the surface as atmospheric pressure p0, i.e., p1=p, p2=p0 when h1=h,

h2=0, respectively:

p = p0 + gh = p0 + h

This equation produces a linear, or uniform, pressure distribution

with depth and is known hydrostatic pressure distribution.

The hydrostatic pressure distribution also implies that pressure is

the same for all positions of the same depth.

This statement can be explained by using a diagram in Fig. 2.4, where all

points, a, b, c and d, have the same value of pressure, that is

pa = pb = pc = pd

and C since the fluid is different, i.e.

pA = pB = pB pD

2/15/2014

Standard Atmosphere

A pressure is quoted in its gauge value, it usually refers to a standard

atmospheric pressure p0. A standard atmosphere is an idealised

representation of mean conditions in the earths atmosphere.

Pressure can be read in two different ways; the first is to quote the

value in form of absolute pressure, and the second to quote relative

to the local atmospheric pressure as reference.

The relationship between the absolute pressure and the gauge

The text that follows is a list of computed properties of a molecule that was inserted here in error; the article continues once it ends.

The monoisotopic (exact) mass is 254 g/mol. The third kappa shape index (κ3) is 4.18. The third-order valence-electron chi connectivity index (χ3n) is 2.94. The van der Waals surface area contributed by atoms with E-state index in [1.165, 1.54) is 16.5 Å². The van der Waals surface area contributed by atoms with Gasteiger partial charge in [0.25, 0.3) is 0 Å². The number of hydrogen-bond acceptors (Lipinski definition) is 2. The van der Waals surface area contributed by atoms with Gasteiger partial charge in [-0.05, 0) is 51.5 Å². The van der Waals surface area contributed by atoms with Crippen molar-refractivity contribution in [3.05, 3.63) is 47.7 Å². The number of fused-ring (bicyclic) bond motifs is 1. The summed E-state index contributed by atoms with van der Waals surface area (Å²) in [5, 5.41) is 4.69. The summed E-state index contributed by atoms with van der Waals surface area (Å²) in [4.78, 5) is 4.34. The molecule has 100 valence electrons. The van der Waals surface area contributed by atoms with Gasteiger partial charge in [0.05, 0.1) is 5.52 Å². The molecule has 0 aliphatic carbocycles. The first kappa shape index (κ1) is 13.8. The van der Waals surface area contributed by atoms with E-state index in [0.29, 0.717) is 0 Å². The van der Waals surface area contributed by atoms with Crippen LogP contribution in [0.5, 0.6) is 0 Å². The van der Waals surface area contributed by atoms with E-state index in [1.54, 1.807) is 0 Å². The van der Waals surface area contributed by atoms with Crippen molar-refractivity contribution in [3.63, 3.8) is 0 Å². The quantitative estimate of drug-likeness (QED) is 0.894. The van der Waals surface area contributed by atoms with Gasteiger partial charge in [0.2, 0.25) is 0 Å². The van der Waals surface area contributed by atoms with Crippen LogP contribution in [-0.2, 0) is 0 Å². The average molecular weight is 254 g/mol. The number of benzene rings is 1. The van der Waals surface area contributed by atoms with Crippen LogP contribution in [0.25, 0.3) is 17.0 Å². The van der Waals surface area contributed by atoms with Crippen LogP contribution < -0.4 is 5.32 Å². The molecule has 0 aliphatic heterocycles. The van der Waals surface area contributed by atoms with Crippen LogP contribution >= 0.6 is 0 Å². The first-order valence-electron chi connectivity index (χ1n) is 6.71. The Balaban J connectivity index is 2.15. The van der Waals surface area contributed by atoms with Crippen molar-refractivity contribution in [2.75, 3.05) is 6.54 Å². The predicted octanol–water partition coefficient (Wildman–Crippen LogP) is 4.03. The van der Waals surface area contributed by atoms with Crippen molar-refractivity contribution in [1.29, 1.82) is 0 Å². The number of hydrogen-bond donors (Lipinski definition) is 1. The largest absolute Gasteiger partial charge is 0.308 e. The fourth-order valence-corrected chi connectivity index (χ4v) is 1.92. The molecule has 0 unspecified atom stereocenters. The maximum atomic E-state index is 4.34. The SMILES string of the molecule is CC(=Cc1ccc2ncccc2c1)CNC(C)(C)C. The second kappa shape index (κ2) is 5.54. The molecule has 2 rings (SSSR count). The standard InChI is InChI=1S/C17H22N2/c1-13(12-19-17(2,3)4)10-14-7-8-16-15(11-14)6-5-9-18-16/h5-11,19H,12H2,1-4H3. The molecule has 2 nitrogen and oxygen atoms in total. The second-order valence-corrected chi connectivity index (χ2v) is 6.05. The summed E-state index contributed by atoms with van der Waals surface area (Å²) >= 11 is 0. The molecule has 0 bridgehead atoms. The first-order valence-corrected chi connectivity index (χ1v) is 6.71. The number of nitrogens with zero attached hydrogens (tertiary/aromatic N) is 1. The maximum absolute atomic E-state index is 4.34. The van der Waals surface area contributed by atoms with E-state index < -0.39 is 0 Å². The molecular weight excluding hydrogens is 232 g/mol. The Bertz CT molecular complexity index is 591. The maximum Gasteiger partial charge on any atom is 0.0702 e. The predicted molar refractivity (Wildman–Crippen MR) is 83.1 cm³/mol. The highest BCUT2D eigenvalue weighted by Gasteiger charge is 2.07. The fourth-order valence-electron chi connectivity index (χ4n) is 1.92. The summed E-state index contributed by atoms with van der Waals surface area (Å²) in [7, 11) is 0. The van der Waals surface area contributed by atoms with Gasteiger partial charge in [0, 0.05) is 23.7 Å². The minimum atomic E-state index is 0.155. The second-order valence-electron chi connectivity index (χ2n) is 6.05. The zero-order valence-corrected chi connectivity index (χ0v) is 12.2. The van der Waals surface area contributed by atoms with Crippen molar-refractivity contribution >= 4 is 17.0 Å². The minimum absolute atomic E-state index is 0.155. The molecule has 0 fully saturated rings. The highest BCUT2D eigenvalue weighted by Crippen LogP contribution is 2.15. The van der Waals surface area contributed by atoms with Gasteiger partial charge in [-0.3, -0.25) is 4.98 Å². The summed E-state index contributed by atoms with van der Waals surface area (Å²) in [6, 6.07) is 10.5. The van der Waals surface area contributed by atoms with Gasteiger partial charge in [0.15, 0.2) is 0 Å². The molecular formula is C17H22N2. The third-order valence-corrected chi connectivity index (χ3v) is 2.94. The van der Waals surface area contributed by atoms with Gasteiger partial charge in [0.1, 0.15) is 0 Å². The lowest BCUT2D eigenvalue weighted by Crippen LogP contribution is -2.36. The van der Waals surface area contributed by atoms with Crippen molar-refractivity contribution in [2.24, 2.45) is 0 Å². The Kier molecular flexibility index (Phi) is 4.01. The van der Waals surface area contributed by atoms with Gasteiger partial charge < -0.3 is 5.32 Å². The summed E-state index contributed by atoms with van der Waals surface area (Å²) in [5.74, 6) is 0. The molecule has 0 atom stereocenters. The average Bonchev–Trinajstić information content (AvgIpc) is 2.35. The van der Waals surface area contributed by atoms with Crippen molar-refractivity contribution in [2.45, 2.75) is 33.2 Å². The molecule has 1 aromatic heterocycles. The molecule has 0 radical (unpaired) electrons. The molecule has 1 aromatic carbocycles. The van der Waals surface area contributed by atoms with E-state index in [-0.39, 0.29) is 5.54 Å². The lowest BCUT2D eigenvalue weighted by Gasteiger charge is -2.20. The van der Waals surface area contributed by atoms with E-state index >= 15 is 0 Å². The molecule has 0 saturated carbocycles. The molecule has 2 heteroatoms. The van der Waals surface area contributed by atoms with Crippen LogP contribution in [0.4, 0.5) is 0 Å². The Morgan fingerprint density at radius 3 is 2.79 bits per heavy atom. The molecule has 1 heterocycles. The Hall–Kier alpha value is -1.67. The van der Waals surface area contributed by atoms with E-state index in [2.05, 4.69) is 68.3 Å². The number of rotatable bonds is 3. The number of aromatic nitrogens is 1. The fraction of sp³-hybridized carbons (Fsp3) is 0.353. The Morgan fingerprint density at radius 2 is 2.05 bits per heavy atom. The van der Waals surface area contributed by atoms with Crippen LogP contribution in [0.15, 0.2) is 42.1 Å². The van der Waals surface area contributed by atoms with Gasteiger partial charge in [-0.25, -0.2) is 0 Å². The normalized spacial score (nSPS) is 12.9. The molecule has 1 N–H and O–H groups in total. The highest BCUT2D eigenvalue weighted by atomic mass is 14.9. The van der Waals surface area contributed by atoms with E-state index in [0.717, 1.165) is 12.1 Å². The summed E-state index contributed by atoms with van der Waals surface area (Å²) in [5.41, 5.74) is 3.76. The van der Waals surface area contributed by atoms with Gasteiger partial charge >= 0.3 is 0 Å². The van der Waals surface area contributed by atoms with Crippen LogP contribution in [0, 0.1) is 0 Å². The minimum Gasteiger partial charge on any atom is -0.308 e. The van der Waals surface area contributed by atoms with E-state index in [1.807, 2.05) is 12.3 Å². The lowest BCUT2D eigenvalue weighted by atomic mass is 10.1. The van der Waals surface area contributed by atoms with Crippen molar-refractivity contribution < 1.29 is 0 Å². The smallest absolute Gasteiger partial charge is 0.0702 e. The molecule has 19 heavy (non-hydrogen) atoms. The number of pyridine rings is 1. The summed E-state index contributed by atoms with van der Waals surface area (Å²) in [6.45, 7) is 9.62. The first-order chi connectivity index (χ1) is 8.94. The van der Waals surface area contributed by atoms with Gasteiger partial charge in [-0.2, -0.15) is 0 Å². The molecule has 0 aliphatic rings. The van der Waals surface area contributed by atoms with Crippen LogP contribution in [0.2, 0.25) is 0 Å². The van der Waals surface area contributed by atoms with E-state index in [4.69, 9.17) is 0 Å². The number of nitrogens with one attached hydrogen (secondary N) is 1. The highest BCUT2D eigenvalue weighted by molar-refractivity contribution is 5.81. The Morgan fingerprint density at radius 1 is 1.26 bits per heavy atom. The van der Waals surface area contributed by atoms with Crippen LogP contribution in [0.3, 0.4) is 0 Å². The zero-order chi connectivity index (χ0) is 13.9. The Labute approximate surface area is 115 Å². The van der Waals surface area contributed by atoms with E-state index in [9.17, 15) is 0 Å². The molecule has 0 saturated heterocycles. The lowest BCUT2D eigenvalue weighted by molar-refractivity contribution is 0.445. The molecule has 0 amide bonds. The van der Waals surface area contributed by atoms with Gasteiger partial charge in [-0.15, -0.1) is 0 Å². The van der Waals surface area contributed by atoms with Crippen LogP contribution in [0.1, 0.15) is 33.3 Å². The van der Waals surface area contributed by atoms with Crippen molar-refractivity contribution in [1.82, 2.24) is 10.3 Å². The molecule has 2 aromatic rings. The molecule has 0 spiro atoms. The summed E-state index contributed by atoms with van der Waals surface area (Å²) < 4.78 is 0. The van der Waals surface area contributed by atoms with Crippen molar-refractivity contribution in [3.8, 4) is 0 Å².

pressure is illustrated in Figure 2.6.

Standard Atmosphere

The pressure quoted by the latter approach (relative to the local atmospheric

pressure) is called gauge pressure, which indicates the sensible pressure since this

is the amount of pressure experienced by our senses or sensed by many pressure

transducers.

If the gauge pressure is negative, it usually represent suction or partially vacuum.

The condition of absolute vacuum is reached when only the pressure reduces to

absolute zero.

2/15/2014

Pressure Measurement

Based on the principle of hydrostatic pressure distribution, we can develop an

apparatus that can measure pressure through a column of fluid (Fig. 2.7)

Pressure Measurement

We can calculate the pressure at the bottom surface which has to withstand

the weight of four fluid columns as well as the atmospheric pressure, or

any additional pressure, at the free surface. Thus, to find p5,

Total fluid columns = (p2 p1) + (p3 p2) + (p4 p3) + (p5 p4)

p5 p1 = og (h2 h1) + wg (h3 h2) +

The p1 can be the atmospheric pressure p0 if the free surface at z1 is